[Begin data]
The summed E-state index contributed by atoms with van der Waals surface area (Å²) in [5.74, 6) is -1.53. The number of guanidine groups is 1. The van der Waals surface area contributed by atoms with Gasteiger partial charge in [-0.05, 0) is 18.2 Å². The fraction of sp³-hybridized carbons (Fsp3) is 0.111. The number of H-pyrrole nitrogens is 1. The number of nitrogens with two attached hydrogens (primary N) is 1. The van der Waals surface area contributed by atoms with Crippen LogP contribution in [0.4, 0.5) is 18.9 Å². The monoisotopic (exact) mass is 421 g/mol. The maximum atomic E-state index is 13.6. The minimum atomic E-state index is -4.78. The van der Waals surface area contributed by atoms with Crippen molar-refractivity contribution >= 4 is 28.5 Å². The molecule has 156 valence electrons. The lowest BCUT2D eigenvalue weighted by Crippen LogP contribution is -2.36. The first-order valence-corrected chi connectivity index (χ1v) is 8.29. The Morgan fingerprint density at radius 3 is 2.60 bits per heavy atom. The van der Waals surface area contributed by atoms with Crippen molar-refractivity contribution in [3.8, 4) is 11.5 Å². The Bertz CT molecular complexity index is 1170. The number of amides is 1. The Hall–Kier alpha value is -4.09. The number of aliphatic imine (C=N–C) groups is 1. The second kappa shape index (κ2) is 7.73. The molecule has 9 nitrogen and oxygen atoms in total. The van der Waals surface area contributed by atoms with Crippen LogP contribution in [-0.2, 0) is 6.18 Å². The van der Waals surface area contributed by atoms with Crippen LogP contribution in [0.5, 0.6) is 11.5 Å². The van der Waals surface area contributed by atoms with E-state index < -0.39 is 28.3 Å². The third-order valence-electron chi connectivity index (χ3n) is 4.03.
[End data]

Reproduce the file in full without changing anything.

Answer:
The summed E-state index contributed by atoms with van der Waals surface area (Å²) in [5.74, 6) is -1.53. The number of guanidine groups is 1. The van der Waals surface area contributed by atoms with Gasteiger partial charge in [-0.05, 0) is 18.2 Å². The fraction of sp³-hybridized carbons (Fsp3) is 0.111. The number of H-pyrrole nitrogens is 1. The number of nitrogens with two attached hydrogens (primary N) is 1. The van der Waals surface area contributed by atoms with Crippen LogP contribution in [0.4, 0.5) is 18.9 Å². The monoisotopic (exact) mass is 421 g/mol. The maximum atomic E-state index is 13.6. The minimum atomic E-state index is -4.78. The van der Waals surface area contributed by atoms with Crippen molar-refractivity contribution >= 4 is 28.5 Å². The molecule has 156 valence electrons. The lowest BCUT2D eigenvalue weighted by Crippen LogP contribution is -2.36. The first-order valence-corrected chi connectivity index (χ1v) is 8.29. The Morgan fingerprint density at radius 3 is 2.60 bits per heavy atom. The van der Waals surface area contributed by atoms with Crippen molar-refractivity contribution in [3.8, 4) is 11.5 Å². The Bertz CT molecular complexity index is 1170. The number of amides is 1. The Hall–Kier alpha value is -4.09. The number of aliphatic imine (C=N–C) groups is 1. The second kappa shape index (κ2) is 7.73. The molecule has 9 nitrogen and oxygen atoms in total. The van der Waals surface area contributed by atoms with Crippen LogP contribution in [-0.2, 0) is 6.18 Å². The van der Waals surface area contributed by atoms with Crippen LogP contribution in [0.5, 0.6) is 11.5 Å². The van der Waals surface area contributed by atoms with E-state index < -0.39 is 28.3 Å². The third-order valence-electron chi connectivity index (χ3n) is 4.03.